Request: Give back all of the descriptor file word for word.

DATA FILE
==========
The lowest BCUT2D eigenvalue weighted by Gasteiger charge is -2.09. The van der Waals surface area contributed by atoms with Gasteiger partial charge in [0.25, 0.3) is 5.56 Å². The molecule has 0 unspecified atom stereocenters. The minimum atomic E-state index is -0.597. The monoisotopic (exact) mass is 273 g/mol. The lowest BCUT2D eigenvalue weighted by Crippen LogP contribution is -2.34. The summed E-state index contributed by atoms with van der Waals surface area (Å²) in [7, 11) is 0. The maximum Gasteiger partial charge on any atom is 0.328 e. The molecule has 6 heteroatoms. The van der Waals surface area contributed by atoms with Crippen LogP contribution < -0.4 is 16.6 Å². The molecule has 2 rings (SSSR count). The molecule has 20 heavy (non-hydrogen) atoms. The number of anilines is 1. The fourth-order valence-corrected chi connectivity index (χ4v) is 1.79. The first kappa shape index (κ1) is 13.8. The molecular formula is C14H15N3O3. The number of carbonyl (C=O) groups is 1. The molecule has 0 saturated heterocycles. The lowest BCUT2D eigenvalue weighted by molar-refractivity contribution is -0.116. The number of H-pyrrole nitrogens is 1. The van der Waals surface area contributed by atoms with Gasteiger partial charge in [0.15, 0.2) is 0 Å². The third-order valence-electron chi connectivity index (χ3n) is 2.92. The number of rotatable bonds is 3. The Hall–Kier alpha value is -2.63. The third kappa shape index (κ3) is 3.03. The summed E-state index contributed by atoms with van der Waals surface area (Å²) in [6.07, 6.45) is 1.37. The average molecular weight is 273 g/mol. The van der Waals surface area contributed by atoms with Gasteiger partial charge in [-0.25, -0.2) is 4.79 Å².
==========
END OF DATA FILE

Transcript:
The lowest BCUT2D eigenvalue weighted by Gasteiger charge is -2.09. The van der Waals surface area contributed by atoms with Gasteiger partial charge in [0.25, 0.3) is 5.56 Å². The molecule has 0 unspecified atom stereocenters. The minimum atomic E-state index is -0.597. The monoisotopic (exact) mass is 273 g/mol. The lowest BCUT2D eigenvalue weighted by Crippen LogP contribution is -2.34. The summed E-state index contributed by atoms with van der Waals surface area (Å²) in [7, 11) is 0. The maximum Gasteiger partial charge on any atom is 0.328 e. The molecule has 6 heteroatoms. The van der Waals surface area contributed by atoms with Crippen LogP contribution < -0.4 is 16.6 Å². The molecule has 2 rings (SSSR count). The molecule has 20 heavy (non-hydrogen) atoms. The number of anilines is 1. The fourth-order valence-corrected chi connectivity index (χ4v) is 1.79. The first kappa shape index (κ1) is 13.8. The molecular formula is C14H15N3O3. The number of carbonyl (C=O) groups is 1. The molecule has 0 saturated heterocycles. The lowest BCUT2D eigenvalue weighted by molar-refractivity contribution is -0.116. The number of H-pyrrole nitrogens is 1. The van der Waals surface area contributed by atoms with Gasteiger partial charge in [0.15, 0.2) is 0 Å². The third-order valence-electron chi connectivity index (χ3n) is 2.92. The number of rotatable bonds is 3. The Hall–Kier alpha value is -2.63. The third kappa shape index (κ3) is 3.03. The summed E-state index contributed by atoms with van der Waals surface area (Å²) in [6.07, 6.45) is 1.37. The average molecular weight is 273 g/mol. The van der Waals surface area contributed by atoms with Gasteiger partial charge in [-0.25, -0.2) is 4.79 Å².